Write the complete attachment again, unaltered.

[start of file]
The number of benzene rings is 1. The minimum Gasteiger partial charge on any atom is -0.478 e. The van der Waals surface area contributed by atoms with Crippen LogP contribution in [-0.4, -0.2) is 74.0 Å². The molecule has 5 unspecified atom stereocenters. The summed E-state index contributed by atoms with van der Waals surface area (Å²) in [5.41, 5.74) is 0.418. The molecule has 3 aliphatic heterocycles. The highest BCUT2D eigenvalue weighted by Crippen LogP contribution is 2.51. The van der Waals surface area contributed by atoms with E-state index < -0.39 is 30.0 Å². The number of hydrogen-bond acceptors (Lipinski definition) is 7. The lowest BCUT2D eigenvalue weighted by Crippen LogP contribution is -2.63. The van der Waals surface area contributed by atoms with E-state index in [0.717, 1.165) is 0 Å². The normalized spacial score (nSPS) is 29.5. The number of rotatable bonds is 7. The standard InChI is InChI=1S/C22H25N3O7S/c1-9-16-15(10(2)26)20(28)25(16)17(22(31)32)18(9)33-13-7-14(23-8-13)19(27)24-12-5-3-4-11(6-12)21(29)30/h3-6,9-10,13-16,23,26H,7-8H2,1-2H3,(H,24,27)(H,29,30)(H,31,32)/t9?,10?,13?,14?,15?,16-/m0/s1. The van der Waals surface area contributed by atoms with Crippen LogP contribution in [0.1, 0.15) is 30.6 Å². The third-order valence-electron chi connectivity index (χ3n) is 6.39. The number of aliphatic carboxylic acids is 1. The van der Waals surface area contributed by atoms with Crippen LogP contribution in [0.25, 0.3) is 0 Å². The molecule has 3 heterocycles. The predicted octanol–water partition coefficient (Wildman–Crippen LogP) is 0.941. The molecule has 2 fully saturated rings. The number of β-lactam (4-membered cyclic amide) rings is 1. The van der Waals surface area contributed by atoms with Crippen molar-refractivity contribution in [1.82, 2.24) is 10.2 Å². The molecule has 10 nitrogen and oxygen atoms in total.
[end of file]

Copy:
The number of benzene rings is 1. The minimum Gasteiger partial charge on any atom is -0.478 e. The van der Waals surface area contributed by atoms with Crippen LogP contribution in [-0.4, -0.2) is 74.0 Å². The molecule has 5 unspecified atom stereocenters. The summed E-state index contributed by atoms with van der Waals surface area (Å²) in [5.41, 5.74) is 0.418. The molecule has 3 aliphatic heterocycles. The highest BCUT2D eigenvalue weighted by Crippen LogP contribution is 2.51. The van der Waals surface area contributed by atoms with E-state index < -0.39 is 30.0 Å². The number of hydrogen-bond acceptors (Lipinski definition) is 7. The lowest BCUT2D eigenvalue weighted by Crippen LogP contribution is -2.63. The van der Waals surface area contributed by atoms with E-state index in [0.717, 1.165) is 0 Å². The normalized spacial score (nSPS) is 29.5. The number of rotatable bonds is 7. The standard InChI is InChI=1S/C22H25N3O7S/c1-9-16-15(10(2)26)20(28)25(16)17(22(31)32)18(9)33-13-7-14(23-8-13)19(27)24-12-5-3-4-11(6-12)21(29)30/h3-6,9-10,13-16,23,26H,7-8H2,1-2H3,(H,24,27)(H,29,30)(H,31,32)/t9?,10?,13?,14?,15?,16-/m0/s1. The van der Waals surface area contributed by atoms with Crippen LogP contribution in [0.1, 0.15) is 30.6 Å². The third-order valence-electron chi connectivity index (χ3n) is 6.39. The number of aliphatic carboxylic acids is 1. The van der Waals surface area contributed by atoms with Crippen LogP contribution in [0.25, 0.3) is 0 Å². The molecule has 3 heterocycles. The predicted octanol–water partition coefficient (Wildman–Crippen LogP) is 0.941. The molecule has 2 fully saturated rings. The number of β-lactam (4-membered cyclic amide) rings is 1. The van der Waals surface area contributed by atoms with Crippen molar-refractivity contribution in [1.82, 2.24) is 10.2 Å². The molecule has 10 nitrogen and oxygen atoms in total.